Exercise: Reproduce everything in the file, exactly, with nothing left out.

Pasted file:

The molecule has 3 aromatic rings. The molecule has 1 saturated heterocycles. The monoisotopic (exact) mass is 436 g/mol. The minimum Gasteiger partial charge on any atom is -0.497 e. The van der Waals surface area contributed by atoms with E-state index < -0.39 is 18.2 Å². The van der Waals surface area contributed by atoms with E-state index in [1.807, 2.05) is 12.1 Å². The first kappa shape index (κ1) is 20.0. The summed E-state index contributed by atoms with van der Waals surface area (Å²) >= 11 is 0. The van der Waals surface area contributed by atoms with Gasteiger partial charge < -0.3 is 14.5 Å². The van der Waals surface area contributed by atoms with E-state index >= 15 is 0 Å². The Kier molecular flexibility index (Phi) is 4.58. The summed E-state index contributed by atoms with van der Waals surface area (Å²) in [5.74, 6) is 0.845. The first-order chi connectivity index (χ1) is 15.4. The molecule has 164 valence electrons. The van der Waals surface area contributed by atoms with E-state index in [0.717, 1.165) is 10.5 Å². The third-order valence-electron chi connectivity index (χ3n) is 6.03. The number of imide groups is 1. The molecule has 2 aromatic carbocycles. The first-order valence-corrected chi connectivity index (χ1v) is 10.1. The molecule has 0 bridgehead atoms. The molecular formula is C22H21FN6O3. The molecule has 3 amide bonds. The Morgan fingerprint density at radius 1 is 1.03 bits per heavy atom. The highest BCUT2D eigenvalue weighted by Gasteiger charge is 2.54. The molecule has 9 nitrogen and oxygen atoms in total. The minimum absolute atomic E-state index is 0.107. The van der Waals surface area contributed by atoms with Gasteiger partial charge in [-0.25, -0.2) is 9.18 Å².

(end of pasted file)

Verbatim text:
The molecule has 3 aromatic rings. The molecule has 1 saturated heterocycles. The monoisotopic (exact) mass is 436 g/mol. The minimum Gasteiger partial charge on any atom is -0.497 e. The van der Waals surface area contributed by atoms with E-state index < -0.39 is 18.2 Å². The van der Waals surface area contributed by atoms with E-state index in [1.807, 2.05) is 12.1 Å². The first kappa shape index (κ1) is 20.0. The summed E-state index contributed by atoms with van der Waals surface area (Å²) >= 11 is 0. The van der Waals surface area contributed by atoms with Gasteiger partial charge < -0.3 is 14.5 Å². The van der Waals surface area contributed by atoms with E-state index >= 15 is 0 Å². The Kier molecular flexibility index (Phi) is 4.58. The summed E-state index contributed by atoms with van der Waals surface area (Å²) in [5.74, 6) is 0.845. The first-order chi connectivity index (χ1) is 15.4. The molecule has 164 valence electrons. The van der Waals surface area contributed by atoms with E-state index in [0.717, 1.165) is 10.5 Å². The third-order valence-electron chi connectivity index (χ3n) is 6.03. The number of imide groups is 1. The molecule has 2 aromatic carbocycles. The first-order valence-corrected chi connectivity index (χ1v) is 10.1. The molecule has 0 bridgehead atoms. The molecular formula is C22H21FN6O3. The molecule has 3 amide bonds. The Morgan fingerprint density at radius 1 is 1.03 bits per heavy atom. The highest BCUT2D eigenvalue weighted by Gasteiger charge is 2.54. The molecule has 9 nitrogen and oxygen atoms in total. The minimum absolute atomic E-state index is 0.107. The van der Waals surface area contributed by atoms with Gasteiger partial charge in [-0.25, -0.2) is 9.18 Å².